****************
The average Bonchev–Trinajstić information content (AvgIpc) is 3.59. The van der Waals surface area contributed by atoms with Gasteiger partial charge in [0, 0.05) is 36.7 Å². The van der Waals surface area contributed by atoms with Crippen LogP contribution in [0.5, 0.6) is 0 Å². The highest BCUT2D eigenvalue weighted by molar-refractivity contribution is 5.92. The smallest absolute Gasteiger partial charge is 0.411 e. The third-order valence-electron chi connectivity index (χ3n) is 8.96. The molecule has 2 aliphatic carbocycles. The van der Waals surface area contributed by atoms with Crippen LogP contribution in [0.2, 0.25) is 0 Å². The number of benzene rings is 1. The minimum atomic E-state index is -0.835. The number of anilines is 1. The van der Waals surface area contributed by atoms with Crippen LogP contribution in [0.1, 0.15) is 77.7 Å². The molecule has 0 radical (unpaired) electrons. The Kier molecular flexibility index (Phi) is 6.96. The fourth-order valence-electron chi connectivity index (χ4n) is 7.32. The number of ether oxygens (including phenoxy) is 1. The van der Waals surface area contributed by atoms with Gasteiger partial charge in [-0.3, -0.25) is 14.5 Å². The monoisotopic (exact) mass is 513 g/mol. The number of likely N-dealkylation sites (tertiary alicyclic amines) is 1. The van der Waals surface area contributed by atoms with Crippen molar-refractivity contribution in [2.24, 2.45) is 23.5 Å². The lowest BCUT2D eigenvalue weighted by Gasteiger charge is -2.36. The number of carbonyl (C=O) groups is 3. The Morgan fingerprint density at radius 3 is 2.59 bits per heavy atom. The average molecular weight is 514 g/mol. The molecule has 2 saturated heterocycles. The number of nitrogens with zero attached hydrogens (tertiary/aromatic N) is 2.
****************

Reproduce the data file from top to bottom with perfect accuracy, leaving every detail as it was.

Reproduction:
The average Bonchev–Trinajstić information content (AvgIpc) is 3.59. The van der Waals surface area contributed by atoms with Gasteiger partial charge in [0, 0.05) is 36.7 Å². The van der Waals surface area contributed by atoms with Crippen LogP contribution in [0.5, 0.6) is 0 Å². The highest BCUT2D eigenvalue weighted by molar-refractivity contribution is 5.92. The smallest absolute Gasteiger partial charge is 0.411 e. The third-order valence-electron chi connectivity index (χ3n) is 8.96. The molecule has 2 aliphatic carbocycles. The van der Waals surface area contributed by atoms with Crippen LogP contribution in [0.2, 0.25) is 0 Å². The number of benzene rings is 1. The minimum atomic E-state index is -0.835. The number of anilines is 1. The van der Waals surface area contributed by atoms with Crippen LogP contribution in [0.1, 0.15) is 77.7 Å². The molecule has 0 radical (unpaired) electrons. The Kier molecular flexibility index (Phi) is 6.96. The fourth-order valence-electron chi connectivity index (χ4n) is 7.32. The number of ether oxygens (including phenoxy) is 1. The van der Waals surface area contributed by atoms with Gasteiger partial charge in [-0.3, -0.25) is 14.5 Å². The monoisotopic (exact) mass is 513 g/mol. The number of likely N-dealkylation sites (tertiary alicyclic amines) is 1. The van der Waals surface area contributed by atoms with Crippen molar-refractivity contribution in [2.24, 2.45) is 23.5 Å². The lowest BCUT2D eigenvalue weighted by Gasteiger charge is -2.36. The number of carbonyl (C=O) groups is 3. The Morgan fingerprint density at radius 3 is 2.59 bits per heavy atom. The average molecular weight is 514 g/mol. The molecule has 2 saturated heterocycles. The number of nitrogens with zero attached hydrogens (tertiary/aromatic N) is 2.